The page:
Lexington COVID Level Still Grades as High, Masking Still Recommended

Posted 6/24/22

For the second week in a row, Lexington County residents are recommended to mask against COVID-19 by the Centers for Disease Control and Prevention and the state Department of Health and Environmental Control.

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Lexington COVID Level Still Grades as High, Masking Still Recommended

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For the second week in a row, Lexington County residents are recommended to mask against COVID-19 by the Centers for Disease Control and Prevention and the state Department of Health and Environmental Control.

Lexington is one of six counties with a high COVID Community Level, a tool provided by the CDC to help counties determine best practices in accordance with updated local COVID statistics.

If the Community Level is low, masking is only recommended if you have symptoms, have a positive test or are exposed to someone with COVID. If it’s medium, it is additionally recommended that you wear a mask on public transportation or if you are at high risk for severe illness. A high level triggers a recommendation for masking in all indoor public places.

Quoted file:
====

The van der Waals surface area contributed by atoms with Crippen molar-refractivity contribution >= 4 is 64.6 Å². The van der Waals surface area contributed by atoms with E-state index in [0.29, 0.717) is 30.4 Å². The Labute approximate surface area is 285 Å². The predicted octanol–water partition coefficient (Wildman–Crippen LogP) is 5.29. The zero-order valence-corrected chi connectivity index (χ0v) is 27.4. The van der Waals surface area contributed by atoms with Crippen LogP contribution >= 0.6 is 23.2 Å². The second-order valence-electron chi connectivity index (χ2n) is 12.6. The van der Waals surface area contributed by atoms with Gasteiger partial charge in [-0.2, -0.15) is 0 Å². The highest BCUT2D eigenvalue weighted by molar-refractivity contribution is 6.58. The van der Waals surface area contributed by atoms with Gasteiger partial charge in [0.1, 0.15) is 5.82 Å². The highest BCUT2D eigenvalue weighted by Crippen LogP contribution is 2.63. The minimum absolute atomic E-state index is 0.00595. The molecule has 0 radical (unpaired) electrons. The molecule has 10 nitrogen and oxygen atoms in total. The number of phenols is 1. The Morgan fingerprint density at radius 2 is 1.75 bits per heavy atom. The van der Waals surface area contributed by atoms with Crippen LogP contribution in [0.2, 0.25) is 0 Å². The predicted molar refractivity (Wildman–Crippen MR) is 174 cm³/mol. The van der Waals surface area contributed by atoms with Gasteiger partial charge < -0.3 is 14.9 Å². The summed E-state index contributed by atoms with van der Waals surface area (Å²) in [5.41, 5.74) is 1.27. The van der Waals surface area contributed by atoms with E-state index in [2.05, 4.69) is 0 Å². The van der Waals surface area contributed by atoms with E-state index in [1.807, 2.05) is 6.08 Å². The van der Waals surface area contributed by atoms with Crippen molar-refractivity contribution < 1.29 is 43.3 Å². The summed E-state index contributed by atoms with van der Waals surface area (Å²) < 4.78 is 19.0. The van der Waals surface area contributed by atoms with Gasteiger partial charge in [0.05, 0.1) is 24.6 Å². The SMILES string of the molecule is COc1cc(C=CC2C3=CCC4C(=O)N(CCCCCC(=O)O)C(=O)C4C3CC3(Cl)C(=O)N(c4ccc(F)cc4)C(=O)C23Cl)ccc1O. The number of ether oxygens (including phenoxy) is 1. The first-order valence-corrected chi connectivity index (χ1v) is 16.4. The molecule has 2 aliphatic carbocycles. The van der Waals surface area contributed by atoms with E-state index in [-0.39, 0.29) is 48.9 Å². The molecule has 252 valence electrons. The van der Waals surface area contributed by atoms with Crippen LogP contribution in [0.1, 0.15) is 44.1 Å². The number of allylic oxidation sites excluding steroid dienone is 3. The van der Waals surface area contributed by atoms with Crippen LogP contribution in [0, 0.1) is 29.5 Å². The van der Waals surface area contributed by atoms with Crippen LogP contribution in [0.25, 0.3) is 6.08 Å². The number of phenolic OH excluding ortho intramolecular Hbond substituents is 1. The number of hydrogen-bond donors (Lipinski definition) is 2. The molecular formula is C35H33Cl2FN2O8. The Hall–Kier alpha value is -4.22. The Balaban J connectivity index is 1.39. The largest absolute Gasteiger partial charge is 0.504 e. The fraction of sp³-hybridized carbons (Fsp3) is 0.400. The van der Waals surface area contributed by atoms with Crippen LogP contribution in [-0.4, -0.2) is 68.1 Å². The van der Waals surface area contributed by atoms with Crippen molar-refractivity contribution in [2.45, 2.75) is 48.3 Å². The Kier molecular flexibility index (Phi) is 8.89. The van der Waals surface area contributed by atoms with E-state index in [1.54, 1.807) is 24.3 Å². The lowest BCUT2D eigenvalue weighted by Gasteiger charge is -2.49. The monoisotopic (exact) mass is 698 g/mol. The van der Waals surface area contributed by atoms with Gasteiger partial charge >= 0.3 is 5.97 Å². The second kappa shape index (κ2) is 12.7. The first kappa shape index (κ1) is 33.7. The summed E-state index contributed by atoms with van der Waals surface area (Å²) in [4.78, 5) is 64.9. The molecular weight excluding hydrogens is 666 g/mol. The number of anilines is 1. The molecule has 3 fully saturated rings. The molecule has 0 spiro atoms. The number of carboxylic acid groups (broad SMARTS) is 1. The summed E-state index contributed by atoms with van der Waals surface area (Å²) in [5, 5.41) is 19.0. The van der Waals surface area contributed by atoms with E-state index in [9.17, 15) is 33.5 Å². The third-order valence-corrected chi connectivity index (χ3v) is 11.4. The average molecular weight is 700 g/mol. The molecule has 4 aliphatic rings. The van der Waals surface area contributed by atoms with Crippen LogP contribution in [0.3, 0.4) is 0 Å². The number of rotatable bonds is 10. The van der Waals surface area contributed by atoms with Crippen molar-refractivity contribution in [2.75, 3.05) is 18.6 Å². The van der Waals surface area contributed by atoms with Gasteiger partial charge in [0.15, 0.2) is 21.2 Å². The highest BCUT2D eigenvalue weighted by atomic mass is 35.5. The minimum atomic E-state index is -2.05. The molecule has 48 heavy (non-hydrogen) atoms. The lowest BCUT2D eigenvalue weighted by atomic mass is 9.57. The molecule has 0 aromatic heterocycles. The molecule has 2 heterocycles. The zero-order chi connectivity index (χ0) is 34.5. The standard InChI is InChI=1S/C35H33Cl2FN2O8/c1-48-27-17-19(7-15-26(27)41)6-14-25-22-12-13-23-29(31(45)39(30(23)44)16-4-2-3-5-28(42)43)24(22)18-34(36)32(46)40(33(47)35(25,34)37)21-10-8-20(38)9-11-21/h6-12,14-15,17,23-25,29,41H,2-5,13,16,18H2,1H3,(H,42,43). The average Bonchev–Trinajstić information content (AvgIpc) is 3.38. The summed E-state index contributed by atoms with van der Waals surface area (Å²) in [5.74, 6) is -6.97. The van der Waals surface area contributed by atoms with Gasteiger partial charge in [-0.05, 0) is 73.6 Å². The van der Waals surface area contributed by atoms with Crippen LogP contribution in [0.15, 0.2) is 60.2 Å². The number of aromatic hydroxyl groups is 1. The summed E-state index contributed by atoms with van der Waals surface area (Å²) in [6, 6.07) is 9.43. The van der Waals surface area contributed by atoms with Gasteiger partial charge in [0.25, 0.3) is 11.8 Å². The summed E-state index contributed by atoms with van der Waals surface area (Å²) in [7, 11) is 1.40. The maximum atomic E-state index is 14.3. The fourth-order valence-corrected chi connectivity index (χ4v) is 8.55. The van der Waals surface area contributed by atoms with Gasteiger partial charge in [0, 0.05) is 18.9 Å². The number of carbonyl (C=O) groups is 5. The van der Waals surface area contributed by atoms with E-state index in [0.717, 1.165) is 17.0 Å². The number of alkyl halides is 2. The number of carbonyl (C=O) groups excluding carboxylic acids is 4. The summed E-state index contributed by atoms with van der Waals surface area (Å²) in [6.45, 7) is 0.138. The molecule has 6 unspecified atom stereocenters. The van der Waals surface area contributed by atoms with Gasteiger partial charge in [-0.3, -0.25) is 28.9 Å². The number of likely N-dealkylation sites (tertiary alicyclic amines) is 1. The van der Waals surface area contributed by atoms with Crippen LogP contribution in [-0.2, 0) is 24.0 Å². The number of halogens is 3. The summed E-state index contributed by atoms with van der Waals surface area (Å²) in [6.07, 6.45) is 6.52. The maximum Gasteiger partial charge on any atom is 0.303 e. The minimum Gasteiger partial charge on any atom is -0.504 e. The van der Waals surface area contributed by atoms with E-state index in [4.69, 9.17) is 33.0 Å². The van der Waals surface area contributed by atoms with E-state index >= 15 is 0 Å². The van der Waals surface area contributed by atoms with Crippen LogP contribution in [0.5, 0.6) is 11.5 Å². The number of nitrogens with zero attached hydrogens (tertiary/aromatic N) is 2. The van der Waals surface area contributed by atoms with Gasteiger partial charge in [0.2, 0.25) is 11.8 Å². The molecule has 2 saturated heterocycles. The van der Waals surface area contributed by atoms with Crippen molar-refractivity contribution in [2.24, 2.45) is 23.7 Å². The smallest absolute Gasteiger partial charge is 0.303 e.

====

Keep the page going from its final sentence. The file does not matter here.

For the seven days leading up to June 23, the case rate per 100,000 people was 243.68 in the county, and the number of new COVID hospital admissions was 12.9 per 100,000 people — these two metrics combine to keep Lexington County’s grade as high.

In the seven days leading up to June 16, Lexington had a new COVID case rate of 215.16 per 100,000 people, and the number of COVID hospital admissions per 100,000 people was 12.3.

Lexington remains below the high threshold in the third metric the CDC uses to determine Community Levels, but having a case rate above 200 per 100,000 people and exceeding the high threshold in either of the other two metrics is enough to grade as high.

In that third metric, the percent of inpatient hospital beds in use with confirmed COVID patients, Lexington reported 2% in the seven days leading up to June 23, down from 2.5% the week before.

The number of counties with a high level in the state remained the same as last week. Richland, Marlboro, Dillon, Horry and Florence joined Lexington in grading as high; last week, Florence graded as medium, while Chesterfield (now medium) graded as high.

15 counties in the state graded as medium this week (including Lexington neighbors Newberry and Orangeburg), while 25 graded as low, with the majority of the medium/high counties being in the eastern part of the state.

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